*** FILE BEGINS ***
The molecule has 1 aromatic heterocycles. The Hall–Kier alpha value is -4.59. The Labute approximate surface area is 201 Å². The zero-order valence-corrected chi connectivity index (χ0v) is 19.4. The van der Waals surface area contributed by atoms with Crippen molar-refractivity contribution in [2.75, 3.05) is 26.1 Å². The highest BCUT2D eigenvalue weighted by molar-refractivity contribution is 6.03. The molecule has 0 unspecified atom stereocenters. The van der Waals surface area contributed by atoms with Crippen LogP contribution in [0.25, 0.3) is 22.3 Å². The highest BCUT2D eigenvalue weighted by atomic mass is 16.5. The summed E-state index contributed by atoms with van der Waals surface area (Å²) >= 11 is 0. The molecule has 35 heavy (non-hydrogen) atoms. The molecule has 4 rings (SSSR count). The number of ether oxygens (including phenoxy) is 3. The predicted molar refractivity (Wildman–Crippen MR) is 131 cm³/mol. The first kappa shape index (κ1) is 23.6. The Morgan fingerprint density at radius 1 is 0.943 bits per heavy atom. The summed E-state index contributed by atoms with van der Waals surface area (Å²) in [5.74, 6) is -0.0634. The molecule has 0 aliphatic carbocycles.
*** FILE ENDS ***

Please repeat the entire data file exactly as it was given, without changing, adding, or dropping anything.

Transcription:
The molecule has 1 aromatic heterocycles. The Hall–Kier alpha value is -4.59. The Labute approximate surface area is 201 Å². The zero-order valence-corrected chi connectivity index (χ0v) is 19.4. The van der Waals surface area contributed by atoms with Crippen molar-refractivity contribution in [2.75, 3.05) is 26.1 Å². The highest BCUT2D eigenvalue weighted by molar-refractivity contribution is 6.03. The molecule has 0 unspecified atom stereocenters. The van der Waals surface area contributed by atoms with Crippen LogP contribution in [0.25, 0.3) is 22.3 Å². The highest BCUT2D eigenvalue weighted by atomic mass is 16.5. The summed E-state index contributed by atoms with van der Waals surface area (Å²) >= 11 is 0. The molecule has 35 heavy (non-hydrogen) atoms. The molecule has 4 rings (SSSR count). The number of ether oxygens (including phenoxy) is 3. The predicted molar refractivity (Wildman–Crippen MR) is 131 cm³/mol. The first kappa shape index (κ1) is 23.6. The Morgan fingerprint density at radius 1 is 0.943 bits per heavy atom. The summed E-state index contributed by atoms with van der Waals surface area (Å²) in [5.74, 6) is -0.0634. The molecule has 0 aliphatic carbocycles.